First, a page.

Flu Vaccine Shortage Potential Public Health Threat

At a noontime news conference Wednesday, health officials from the Centers for Disease Control and Prevention said there would be plenty of flu vaccine to go around, with no shortages.

Speaking at the news conference, Dr. Jeanne Santoli, deputy director of immunization services at the CDC, said that 40 million doses of flu vaccine have already been distributed to as many physicians and clinics as possible.

"Almost all providers have some vaccine," Santoli said. "And more vaccine will be arriving throughout the season, and we believe there will be more than ever before."

But these assurances failed to convince many doctors. Distribution hasn't gone smoothly. Some doctors say the flu vaccine has shown up in commercial chain stores but has yet to reach their offices and patients.

Many providers have received partial shipments of the flu vaccine but have not received enough doses to cover all the patients in their practices.

Although the CDC said "not to worry," many doctors made it clear to ABC News that they are uncomfortable with the current shortage and disagree with Santoli's attempts to reassure.

"I think that the distribution system is inefficient and not well planned out," said Dr. John Sutherland, executive and program director for the Iowa Medical Education Foundation.

"I have had patients upset over the last two weeks, but we can't vaccinate them."

Timing Is Everything

While acknowledging that some providers are getting the vaccine sooner than others, Santoli said Wednesday that "we still have the very best chance possible for protecting children and their families by vaccinating them, even if the vaccination isn't completed by the end of November" or even in January.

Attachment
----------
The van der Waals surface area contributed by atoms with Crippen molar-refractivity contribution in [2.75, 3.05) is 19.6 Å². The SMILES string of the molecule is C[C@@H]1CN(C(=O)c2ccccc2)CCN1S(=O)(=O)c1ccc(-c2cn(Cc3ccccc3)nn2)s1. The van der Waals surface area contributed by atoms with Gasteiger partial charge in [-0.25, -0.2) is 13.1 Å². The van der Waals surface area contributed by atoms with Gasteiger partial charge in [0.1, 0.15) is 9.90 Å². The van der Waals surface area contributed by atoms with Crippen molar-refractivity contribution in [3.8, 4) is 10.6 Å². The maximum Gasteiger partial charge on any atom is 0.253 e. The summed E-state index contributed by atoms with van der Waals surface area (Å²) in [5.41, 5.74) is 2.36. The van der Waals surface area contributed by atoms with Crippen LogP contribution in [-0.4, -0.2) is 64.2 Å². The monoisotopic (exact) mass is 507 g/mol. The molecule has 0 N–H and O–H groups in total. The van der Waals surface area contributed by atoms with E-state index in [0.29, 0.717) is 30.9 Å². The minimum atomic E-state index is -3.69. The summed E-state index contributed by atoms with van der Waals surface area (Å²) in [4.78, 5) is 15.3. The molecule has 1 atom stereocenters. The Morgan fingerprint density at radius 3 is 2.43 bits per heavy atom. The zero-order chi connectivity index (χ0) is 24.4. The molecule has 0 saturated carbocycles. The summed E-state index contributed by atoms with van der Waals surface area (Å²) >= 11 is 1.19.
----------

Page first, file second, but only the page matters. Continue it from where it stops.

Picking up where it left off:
But many doctors disagree with that timetable and have grown frustrated by what seems a departure from previous CDC recommendations.

"Just a few years ago, the CDC was encouraging doctors to administer flu vaccines in September or early in the season," said Dr. David West, program director at St. Mary's Family Medicine in Grand Junction, Colo.

"This year, the CDC is telling us that vaccinating in January is adequate! Which CDC is telling the truth?"

Children, Elderly a Priority

The CDC acknowledges that higher-risk groups, such as young children and the elderly, need to be vaccinated as soon as possible.

Children who are being vaccinated for the first time require two doses of vaccine, and it takes at least two weeks for the kids to become immune to the flu virus.

The American Academy of Pediatrics has issued a statement saying flu season usually peaks between late December through March, so children will still benefit greatly from receiving the vaccine in December, January and beyond.

The AAP statement also advised pediatricians to send letters to parents explaining the current shortage and asking them to bring their children in for vaccinations later in the year.

Santoli said yesterday that if health care providers vaccinate their patients now and as more vaccine becomes available, there will be sufficient time to properly vaccinate children before flu season begins.

Vaccine Needs Depend on Season

Santoli could be correct, some experts said. Flu season varies from year to year, and some years it's begun as late as February, but usually it's December. And in past years, flu season has started as early as October.

If folks are vaccinated too late in the game, they won't be protected. And the flu can be a deadly virus.

"I believe these delays in the manufacture and distribution of vaccines are potentially harming public health," said West.

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